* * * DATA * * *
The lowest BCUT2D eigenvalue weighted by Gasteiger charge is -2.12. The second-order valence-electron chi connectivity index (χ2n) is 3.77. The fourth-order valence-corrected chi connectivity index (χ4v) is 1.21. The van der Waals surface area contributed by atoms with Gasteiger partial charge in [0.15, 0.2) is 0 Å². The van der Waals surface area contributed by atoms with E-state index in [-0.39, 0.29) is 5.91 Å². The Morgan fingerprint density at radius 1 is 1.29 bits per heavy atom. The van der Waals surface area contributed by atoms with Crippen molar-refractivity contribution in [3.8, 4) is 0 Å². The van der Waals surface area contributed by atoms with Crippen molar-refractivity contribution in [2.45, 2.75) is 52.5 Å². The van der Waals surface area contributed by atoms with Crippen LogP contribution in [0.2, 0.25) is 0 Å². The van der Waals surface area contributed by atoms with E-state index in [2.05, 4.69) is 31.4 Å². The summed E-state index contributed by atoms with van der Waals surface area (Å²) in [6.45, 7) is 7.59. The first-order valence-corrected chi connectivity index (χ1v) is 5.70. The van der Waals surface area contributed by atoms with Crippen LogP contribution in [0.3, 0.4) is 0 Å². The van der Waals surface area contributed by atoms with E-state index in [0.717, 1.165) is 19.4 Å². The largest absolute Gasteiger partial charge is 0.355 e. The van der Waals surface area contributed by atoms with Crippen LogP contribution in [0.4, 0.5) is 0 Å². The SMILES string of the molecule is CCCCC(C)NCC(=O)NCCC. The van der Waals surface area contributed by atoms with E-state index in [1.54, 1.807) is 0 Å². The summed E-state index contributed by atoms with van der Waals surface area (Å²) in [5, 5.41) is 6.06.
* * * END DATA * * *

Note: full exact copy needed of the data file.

The lowest BCUT2D eigenvalue weighted by Gasteiger charge is -2.12. The second-order valence-electron chi connectivity index (χ2n) is 3.77. The fourth-order valence-corrected chi connectivity index (χ4v) is 1.21. The van der Waals surface area contributed by atoms with Gasteiger partial charge in [0.15, 0.2) is 0 Å². The van der Waals surface area contributed by atoms with E-state index in [-0.39, 0.29) is 5.91 Å². The Morgan fingerprint density at radius 1 is 1.29 bits per heavy atom. The van der Waals surface area contributed by atoms with Crippen molar-refractivity contribution in [3.8, 4) is 0 Å². The van der Waals surface area contributed by atoms with Crippen molar-refractivity contribution in [2.45, 2.75) is 52.5 Å². The van der Waals surface area contributed by atoms with Crippen LogP contribution in [0.2, 0.25) is 0 Å². The van der Waals surface area contributed by atoms with E-state index in [2.05, 4.69) is 31.4 Å². The summed E-state index contributed by atoms with van der Waals surface area (Å²) in [6.45, 7) is 7.59. The first-order valence-corrected chi connectivity index (χ1v) is 5.70. The van der Waals surface area contributed by atoms with Crippen LogP contribution in [0.3, 0.4) is 0 Å². The van der Waals surface area contributed by atoms with E-state index in [0.717, 1.165) is 19.4 Å². The largest absolute Gasteiger partial charge is 0.355 e. The van der Waals surface area contributed by atoms with Crippen LogP contribution in [0.4, 0.5) is 0 Å². The SMILES string of the molecule is CCCCC(C)NCC(=O)NCCC. The van der Waals surface area contributed by atoms with E-state index in [1.54, 1.807) is 0 Å². The summed E-state index contributed by atoms with van der Waals surface area (Å²) in [5, 5.41) is 6.06.